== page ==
June 2, 2016
About that open letter… Aleksandar Hemon responds
by Julia Fleischaker
Last week, we wrote about a petition, at the time signed by 450 American authors, denouncing Donald Trump. In their “Open Letter to Fellow Americans,” the signatories, including notable authors like Stephen King, Jennifer Egan, David Shields, Lydia Davis, Rebecca Solnit, and Dave Eggers, made clear their correct but unsurprising opposition to the presidential candidate. As we noted at the time, the usefulness of such a petition is tenuous at best.
We applaud these 16,000 brave souls for daring to say in public that Donald Trump is a small-fisted bigot unfit for office. He is. But I can’t help wondering what exactly the purpose of this statement might be. There’s nothing wrong with declaring one’s opposition to a pig-faced fascist with bad hair, but it’s probably not the most useful thing in the world either.
The acclaimed novelist Aleksandar Hemon has also been thinking about Trump, and open letters, and American letters. Although he too detests “Trump and everything he and his squirrel-pelt hair stand for,” he declined to sign the letter for reasons he lays out in a post on Lit Hub, Why I Didn’t Sign the Open Letter Against Trump.
His first objection is straightforward. The American electoral process provides one real way to truly oppose Trump’s candidacy — to vote against him. As long as Trump follows the rules of an American election, which, however coarsely and angrily, he has done so far, he has the right to run. “The election,” says Hemon, “is the job interview.”
The Open Letter demands that Trump be excluded from the democratic process because he and his words are repellent, because his pelt and short fingers tarnish the comforting picture of American history that “despite periods of nativism and bigotry, has from the first been a grand experiment in bringing people of different backgrounds together.”
Hemon goes on to wonder what actions would have been taken as a result of a Cruz or Carson nomination.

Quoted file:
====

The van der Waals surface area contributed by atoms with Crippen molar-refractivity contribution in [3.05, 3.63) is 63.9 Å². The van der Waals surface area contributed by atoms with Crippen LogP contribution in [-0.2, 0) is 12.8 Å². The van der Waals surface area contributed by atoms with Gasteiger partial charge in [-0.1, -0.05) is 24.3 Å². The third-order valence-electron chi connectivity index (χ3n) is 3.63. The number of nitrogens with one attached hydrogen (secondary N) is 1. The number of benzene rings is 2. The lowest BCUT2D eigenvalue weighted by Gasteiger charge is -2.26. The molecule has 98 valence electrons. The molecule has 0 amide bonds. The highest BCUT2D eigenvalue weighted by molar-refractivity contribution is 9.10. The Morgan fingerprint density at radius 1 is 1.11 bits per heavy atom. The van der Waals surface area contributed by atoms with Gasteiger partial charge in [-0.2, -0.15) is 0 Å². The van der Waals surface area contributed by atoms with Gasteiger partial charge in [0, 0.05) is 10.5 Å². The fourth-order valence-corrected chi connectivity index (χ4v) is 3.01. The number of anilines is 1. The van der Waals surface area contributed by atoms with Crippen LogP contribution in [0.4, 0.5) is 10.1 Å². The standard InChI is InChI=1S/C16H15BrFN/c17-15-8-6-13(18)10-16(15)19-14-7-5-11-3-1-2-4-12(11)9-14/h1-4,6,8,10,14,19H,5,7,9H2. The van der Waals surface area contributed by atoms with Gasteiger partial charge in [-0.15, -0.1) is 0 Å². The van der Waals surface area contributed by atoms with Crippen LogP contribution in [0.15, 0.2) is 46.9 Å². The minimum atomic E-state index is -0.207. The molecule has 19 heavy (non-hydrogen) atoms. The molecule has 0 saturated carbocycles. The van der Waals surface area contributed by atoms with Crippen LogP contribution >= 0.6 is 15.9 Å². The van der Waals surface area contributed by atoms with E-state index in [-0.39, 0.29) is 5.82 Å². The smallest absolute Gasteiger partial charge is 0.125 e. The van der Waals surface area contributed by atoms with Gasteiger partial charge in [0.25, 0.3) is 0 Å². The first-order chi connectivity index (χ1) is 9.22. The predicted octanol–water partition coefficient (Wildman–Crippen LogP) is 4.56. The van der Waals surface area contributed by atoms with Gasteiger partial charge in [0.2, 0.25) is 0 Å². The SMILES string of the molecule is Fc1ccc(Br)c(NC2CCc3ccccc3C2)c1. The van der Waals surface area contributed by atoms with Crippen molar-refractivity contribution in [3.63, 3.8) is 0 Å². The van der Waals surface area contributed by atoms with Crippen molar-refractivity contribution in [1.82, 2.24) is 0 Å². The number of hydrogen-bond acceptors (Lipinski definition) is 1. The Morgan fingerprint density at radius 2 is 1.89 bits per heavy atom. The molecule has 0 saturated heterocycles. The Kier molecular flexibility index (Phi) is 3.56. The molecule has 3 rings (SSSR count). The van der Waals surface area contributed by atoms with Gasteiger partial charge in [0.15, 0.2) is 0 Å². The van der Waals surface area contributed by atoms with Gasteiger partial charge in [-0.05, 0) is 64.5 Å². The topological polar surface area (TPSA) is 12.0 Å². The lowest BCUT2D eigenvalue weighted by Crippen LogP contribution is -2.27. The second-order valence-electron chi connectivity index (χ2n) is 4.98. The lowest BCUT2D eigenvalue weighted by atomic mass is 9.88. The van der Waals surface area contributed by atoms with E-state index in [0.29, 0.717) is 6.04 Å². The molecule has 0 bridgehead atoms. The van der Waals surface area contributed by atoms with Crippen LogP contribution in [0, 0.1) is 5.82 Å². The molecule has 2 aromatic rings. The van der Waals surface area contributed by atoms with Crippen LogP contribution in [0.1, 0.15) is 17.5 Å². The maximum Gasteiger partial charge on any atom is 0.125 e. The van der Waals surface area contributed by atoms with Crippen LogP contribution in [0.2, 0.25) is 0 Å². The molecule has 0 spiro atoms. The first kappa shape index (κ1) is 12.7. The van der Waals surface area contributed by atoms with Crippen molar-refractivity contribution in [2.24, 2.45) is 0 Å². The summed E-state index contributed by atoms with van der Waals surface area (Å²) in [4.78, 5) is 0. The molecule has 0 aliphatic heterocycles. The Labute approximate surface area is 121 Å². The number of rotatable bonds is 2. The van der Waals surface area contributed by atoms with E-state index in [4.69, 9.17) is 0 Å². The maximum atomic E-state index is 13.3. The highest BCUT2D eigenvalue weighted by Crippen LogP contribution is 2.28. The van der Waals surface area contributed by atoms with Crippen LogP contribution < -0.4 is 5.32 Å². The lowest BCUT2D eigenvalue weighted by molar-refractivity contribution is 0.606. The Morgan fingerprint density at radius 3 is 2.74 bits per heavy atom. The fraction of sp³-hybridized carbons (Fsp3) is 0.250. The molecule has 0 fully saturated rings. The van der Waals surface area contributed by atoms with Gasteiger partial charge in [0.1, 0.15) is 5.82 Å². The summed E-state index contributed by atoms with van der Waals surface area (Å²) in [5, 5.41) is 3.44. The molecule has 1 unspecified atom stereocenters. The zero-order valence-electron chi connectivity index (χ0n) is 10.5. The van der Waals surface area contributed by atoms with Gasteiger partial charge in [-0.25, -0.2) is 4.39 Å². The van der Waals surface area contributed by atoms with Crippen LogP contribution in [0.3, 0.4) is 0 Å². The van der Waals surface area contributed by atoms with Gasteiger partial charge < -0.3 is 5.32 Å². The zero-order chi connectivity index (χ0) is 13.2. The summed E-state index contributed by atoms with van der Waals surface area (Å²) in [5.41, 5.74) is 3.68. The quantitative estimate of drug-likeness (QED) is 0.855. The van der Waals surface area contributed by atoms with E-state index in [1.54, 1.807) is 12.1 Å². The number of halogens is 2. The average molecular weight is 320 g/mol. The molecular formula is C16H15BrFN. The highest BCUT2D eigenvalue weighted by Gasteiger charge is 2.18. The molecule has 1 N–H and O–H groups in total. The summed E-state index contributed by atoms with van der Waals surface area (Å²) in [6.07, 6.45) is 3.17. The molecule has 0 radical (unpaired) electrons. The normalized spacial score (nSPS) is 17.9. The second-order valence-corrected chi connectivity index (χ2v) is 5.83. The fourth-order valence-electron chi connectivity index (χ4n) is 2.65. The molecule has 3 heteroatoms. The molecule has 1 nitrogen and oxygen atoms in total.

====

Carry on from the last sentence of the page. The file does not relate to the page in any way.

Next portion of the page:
Would the writers have written a letter opposing Ted Cruz, an ardent sociopath who at some point in his life must have tortured rodents, and who is just as hateful as Trump, because he would’ve conformed to the accepted practices of American politics? Would Ben Carson, a stranger to reason, comply with the writers’ belief “that any democracy worthy of the name rests on pluralism, welcomes principled disagreement, and achieves consensus through reasoned debate”? What is the threshold of acceptability? Being a professional politician? Being a Democrat? Not having short fingers? Not being Trump?
And here, says Hemon, is the problem. Rather than being an integral part of the American discussion tackling the fairly heinous hangover left by the Bush era, and its through line leading straight to Trump, novelists have largely left George W. Bush and his legacy in peace. Where are the novels tackling the post 9/11 era, with all of its crimes and, for lack of a better word, evildoing?
One has a hard time recalling a novel that has forcefully addressed the iniquities of the post 9/11 era: the lies, the crimes, the torture, the financial collapse, not to mention Americans’ complicity in all those glories, including the fact that Bush had approval ratings reaching the nineties on the eve of the Iraq invasion. If some future historian attempts to determine what occupied the American writers’ minds since the beginning of the millennium by reading all the Pulitzer Prize fiction winners between 2002 and 2016, s/he would find few traces of Bush, or Iraq, or Abu Ghraib, or Cheney, or the financial collapse, or indeed any politics. Apart from The Brief and Wondrous Life of Oscar Wao, which has some things to say about American exceptionalism, the closest to political engagement a recent Pulitzer winner comes is by way of North Korea, the setting for Adam Johnson’s The Orphan Master’s Son, addressing the outrageous misdeeds of a reassuringly non-American regime.
Why have we been content, Hemon asks, “to let the bygones be bygones, and continue ‘the great experiment,’ even if it’s repeatedly plagued by predictably terrible results.” Where is the author, he asks, “eager to develop a narrative in which Trump—or his hairier, more narratively compelling avatar—wouldn’t be the false cause of our discontent but a symbol of an America struggling to forestall its precipitous intellectual and political decline, to which the absence of its literature from its politics must have contributed.”
Julia Fleischaker is a former director of marketing and publicity at Melville House.